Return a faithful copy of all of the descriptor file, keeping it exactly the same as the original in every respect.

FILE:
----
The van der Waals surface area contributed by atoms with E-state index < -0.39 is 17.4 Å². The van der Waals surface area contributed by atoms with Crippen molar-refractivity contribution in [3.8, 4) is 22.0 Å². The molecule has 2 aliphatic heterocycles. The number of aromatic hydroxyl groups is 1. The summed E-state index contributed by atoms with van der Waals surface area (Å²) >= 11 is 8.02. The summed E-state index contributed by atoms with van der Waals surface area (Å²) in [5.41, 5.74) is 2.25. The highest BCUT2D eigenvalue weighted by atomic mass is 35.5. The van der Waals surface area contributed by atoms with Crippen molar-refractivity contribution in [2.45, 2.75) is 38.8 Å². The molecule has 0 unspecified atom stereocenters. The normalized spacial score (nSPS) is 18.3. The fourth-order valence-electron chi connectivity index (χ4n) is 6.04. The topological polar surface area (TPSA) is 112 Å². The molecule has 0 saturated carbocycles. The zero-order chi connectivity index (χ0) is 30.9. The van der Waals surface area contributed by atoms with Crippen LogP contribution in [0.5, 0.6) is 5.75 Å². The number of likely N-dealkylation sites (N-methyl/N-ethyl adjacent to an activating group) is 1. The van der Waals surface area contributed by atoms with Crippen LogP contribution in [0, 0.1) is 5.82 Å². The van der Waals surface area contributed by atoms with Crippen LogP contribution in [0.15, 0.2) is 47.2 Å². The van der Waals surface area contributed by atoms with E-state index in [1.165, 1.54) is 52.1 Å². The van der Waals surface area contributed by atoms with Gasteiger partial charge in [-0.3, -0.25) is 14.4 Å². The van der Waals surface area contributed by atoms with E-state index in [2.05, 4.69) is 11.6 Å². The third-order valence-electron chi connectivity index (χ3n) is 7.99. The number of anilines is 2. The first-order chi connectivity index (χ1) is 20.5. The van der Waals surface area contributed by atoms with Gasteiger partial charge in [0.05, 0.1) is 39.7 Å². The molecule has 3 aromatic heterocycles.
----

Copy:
The van der Waals surface area contributed by atoms with E-state index < -0.39 is 17.4 Å². The van der Waals surface area contributed by atoms with Crippen molar-refractivity contribution in [3.8, 4) is 22.0 Å². The molecule has 2 aliphatic heterocycles. The number of aromatic hydroxyl groups is 1. The summed E-state index contributed by atoms with van der Waals surface area (Å²) >= 11 is 8.02. The summed E-state index contributed by atoms with van der Waals surface area (Å²) in [5.41, 5.74) is 2.25. The highest BCUT2D eigenvalue weighted by atomic mass is 35.5. The van der Waals surface area contributed by atoms with Crippen molar-refractivity contribution in [2.45, 2.75) is 38.8 Å². The molecule has 0 unspecified atom stereocenters. The normalized spacial score (nSPS) is 18.3. The fourth-order valence-electron chi connectivity index (χ4n) is 6.04. The topological polar surface area (TPSA) is 112 Å². The molecule has 0 saturated carbocycles. The zero-order chi connectivity index (χ0) is 30.9. The van der Waals surface area contributed by atoms with Crippen LogP contribution in [0.5, 0.6) is 5.75 Å². The number of likely N-dealkylation sites (N-methyl/N-ethyl adjacent to an activating group) is 1. The van der Waals surface area contributed by atoms with Crippen LogP contribution in [0, 0.1) is 5.82 Å². The van der Waals surface area contributed by atoms with Crippen LogP contribution in [0.15, 0.2) is 47.2 Å². The van der Waals surface area contributed by atoms with E-state index in [1.165, 1.54) is 52.1 Å². The van der Waals surface area contributed by atoms with Gasteiger partial charge in [-0.3, -0.25) is 14.4 Å². The van der Waals surface area contributed by atoms with E-state index in [2.05, 4.69) is 11.6 Å². The third-order valence-electron chi connectivity index (χ3n) is 7.99. The number of anilines is 2. The first-order chi connectivity index (χ1) is 20.5. The van der Waals surface area contributed by atoms with Gasteiger partial charge in [0.05, 0.1) is 39.7 Å². The molecule has 3 aromatic heterocycles.